Book review: The Pact We Made by Layla AlAmmar

Book review: The Pact We Made by Layla AlAmmar

reviewed by Frances Churchward.

The Pact We Made is the author’s first novel . The story is told by Dahlia, the younger daughter of  well-off Kuwaiti parents. Dahlia is approaching her thirtieth birthday and her mother is anxious that she should marry as she fears that Dahlia is in danger of being left permanently on the shelf.  To this end, her mother regularly introduces her to eligible young men, along with their mothers as is the custom. Dhalia’s older sister has fulfilled the cultural expectations and married, as have Dahlia’s two close female friends. However, it is clear from almost the start of the novel that Dahlia has suffered a traumatic event during her formative period and, as a result, is very unsure about what she wants in her life. Much to her mother’s increasing frustration, Dahlia shows no interest in the young men to whom she is introduced. Her father is less concerned about the need for her to marry but will not support Dahlia in her wish to travel abroad in order to study. He is adamant that she should remain living at home.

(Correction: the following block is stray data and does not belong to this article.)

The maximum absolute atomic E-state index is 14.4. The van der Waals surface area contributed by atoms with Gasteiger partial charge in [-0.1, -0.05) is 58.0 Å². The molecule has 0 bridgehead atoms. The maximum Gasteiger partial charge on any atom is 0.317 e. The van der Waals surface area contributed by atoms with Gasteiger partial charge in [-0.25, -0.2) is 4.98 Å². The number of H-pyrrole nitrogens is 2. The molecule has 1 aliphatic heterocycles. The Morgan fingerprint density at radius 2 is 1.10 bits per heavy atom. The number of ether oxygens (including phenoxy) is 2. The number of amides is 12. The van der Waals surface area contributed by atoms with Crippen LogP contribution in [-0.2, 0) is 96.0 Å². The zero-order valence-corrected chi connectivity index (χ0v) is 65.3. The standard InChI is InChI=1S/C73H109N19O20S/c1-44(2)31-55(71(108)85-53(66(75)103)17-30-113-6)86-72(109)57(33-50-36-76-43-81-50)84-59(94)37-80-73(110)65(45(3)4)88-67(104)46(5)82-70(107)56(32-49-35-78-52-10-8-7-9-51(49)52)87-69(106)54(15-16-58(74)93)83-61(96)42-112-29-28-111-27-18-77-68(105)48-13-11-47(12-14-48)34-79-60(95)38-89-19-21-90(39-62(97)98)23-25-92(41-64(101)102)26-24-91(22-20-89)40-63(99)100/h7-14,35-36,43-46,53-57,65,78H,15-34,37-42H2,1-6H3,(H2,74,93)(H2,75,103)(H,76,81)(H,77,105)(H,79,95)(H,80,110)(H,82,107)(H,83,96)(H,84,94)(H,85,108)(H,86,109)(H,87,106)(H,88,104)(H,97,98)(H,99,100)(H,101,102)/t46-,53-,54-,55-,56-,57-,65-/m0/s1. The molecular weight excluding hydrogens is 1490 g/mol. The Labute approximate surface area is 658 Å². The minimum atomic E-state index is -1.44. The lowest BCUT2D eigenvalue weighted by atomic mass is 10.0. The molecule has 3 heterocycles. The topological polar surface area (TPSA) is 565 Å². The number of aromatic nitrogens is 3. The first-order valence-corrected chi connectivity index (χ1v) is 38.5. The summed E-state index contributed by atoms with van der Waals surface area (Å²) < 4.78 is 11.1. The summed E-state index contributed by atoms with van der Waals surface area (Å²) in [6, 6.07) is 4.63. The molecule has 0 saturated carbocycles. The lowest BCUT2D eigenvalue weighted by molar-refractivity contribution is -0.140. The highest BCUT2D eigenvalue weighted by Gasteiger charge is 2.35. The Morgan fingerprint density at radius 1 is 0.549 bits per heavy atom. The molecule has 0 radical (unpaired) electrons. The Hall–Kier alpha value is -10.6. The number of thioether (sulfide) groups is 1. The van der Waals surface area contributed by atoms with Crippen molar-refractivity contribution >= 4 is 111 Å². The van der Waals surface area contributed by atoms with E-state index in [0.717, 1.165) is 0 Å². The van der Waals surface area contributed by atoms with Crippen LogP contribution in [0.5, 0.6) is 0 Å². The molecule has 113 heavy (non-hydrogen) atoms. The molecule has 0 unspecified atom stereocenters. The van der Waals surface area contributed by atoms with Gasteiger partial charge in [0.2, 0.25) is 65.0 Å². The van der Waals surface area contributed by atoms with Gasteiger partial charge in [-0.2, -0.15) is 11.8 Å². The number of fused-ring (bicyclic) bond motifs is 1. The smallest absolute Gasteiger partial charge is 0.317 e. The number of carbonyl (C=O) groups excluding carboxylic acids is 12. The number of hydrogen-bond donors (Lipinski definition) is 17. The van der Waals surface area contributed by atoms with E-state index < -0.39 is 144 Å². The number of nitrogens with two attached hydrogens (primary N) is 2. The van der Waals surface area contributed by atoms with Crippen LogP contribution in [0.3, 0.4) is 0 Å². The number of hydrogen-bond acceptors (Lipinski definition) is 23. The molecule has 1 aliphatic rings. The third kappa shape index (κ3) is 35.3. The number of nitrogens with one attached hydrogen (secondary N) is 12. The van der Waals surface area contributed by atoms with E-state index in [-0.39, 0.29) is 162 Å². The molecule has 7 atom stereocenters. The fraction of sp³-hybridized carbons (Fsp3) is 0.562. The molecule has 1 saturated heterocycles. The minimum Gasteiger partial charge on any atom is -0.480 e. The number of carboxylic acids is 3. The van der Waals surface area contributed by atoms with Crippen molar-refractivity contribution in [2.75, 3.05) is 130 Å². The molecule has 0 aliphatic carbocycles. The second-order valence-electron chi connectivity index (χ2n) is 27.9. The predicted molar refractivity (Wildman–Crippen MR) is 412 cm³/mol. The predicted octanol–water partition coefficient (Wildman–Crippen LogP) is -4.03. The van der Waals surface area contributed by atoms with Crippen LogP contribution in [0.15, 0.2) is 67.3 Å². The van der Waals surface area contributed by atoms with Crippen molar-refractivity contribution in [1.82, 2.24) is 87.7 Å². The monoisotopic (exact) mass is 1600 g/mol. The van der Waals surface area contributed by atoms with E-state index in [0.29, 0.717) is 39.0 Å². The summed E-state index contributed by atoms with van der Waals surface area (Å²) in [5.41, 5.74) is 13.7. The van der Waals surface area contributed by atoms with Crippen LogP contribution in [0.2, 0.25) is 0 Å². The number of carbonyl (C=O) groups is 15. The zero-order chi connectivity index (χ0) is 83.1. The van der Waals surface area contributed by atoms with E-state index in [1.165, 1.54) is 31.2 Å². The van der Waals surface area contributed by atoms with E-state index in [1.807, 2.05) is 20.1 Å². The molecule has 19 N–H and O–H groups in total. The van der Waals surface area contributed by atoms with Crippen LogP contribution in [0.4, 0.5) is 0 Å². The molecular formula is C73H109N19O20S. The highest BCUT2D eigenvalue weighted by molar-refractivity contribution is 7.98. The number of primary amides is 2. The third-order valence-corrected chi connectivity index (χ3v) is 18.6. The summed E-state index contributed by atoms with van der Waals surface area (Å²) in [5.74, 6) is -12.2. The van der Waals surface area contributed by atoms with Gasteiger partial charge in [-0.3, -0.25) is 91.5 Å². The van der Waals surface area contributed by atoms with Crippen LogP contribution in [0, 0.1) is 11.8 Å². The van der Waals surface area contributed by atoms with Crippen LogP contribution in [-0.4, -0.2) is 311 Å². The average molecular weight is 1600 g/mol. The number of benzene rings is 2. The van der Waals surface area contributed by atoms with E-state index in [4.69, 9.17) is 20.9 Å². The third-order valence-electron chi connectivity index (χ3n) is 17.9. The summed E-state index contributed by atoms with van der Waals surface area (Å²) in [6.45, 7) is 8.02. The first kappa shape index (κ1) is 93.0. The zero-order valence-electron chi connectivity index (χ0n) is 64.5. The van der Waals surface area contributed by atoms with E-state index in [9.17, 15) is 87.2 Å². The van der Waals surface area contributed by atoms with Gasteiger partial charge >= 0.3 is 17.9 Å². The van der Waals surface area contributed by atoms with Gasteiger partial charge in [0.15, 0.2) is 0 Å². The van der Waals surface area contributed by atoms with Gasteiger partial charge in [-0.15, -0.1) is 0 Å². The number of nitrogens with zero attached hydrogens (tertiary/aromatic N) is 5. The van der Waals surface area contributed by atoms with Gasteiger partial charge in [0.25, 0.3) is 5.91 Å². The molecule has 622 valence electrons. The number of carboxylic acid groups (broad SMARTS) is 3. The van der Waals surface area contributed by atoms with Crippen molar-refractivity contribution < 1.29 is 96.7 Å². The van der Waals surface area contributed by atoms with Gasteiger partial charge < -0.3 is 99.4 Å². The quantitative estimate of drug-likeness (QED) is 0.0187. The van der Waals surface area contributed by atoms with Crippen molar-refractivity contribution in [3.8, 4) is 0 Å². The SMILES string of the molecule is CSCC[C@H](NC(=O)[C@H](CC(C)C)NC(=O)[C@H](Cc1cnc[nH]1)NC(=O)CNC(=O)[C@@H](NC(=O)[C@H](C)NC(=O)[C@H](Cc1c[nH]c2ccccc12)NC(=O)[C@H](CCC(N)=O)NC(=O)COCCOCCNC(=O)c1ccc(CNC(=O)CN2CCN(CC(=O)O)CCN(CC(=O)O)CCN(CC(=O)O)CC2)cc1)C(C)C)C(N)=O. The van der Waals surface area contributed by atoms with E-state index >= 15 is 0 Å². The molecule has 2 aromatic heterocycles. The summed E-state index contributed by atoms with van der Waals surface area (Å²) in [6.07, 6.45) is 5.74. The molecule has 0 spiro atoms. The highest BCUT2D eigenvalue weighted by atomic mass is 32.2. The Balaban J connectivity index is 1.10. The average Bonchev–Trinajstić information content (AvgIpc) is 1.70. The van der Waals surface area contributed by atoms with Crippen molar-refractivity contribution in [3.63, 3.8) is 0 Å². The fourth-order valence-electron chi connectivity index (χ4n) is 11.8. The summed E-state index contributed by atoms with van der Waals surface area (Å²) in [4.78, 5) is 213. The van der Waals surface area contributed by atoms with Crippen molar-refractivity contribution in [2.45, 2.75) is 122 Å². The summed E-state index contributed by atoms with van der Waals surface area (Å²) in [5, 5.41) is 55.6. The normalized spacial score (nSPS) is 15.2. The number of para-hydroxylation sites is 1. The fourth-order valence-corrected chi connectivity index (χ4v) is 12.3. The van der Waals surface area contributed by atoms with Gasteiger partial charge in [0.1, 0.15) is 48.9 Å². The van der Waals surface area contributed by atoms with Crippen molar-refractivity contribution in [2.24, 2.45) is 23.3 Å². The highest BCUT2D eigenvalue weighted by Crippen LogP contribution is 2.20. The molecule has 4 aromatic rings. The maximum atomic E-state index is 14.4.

Dahlia has a job in finance which she does not enjoy and her main interest in life is art, specifically at this point in her life, “The Caprices by Goya” to the extent of the sketches being a near obsession. She thinks that there is a similarity between the 18th century of Goya’s Europe and the 21st century of Asia, including the “rationality infected by persistent superstitions”. Dahlia feels at odds with the world and that her life is not her own; she has, in the past, occasionally resorted to self harm.

This novel is not a page turner. It is a slow and quite gentle unfolding of a story about a young woman who is suffering the mental repercussions of a traumatic event in her earlier life. This event, of which her parents are fully aware, has never been properly addressed due to cultural expectations relating to marriageability. Along the way, the reader learns much about the lives of young women in modern Kuwait. Many aspects sound similar to life in the western world as Dahlia makes reference to parties, fashion, farmers’ markets and exhibitions. However, it is also evident that, for young women in Kuwait, in order to enjoy the apparent freedoms, much lying to their parents is required. It is also apparent that unmarried daughters are not considered to be adults until they are married and, therefore, are not able to make any real decisions about their lives.

There is sadness in this story. Dahlia feels stifled by her parents expectations and is desperately seeking a way to escape from her life and start anew. The reader makes the journey towards possible freedom along with Dahlia and, reading the story through the eyes of someone who is not bound by cultural and religious traditions, I found myself fervently wishing for her to take action. This is a thoughtful and, ultimately, satisfying book which I recommend to anyone who wants a quiet contemplative read rather than a book packed with action.

Published by The Borough Press. Available from good bookshops, including October Books in Portswood, Southampton.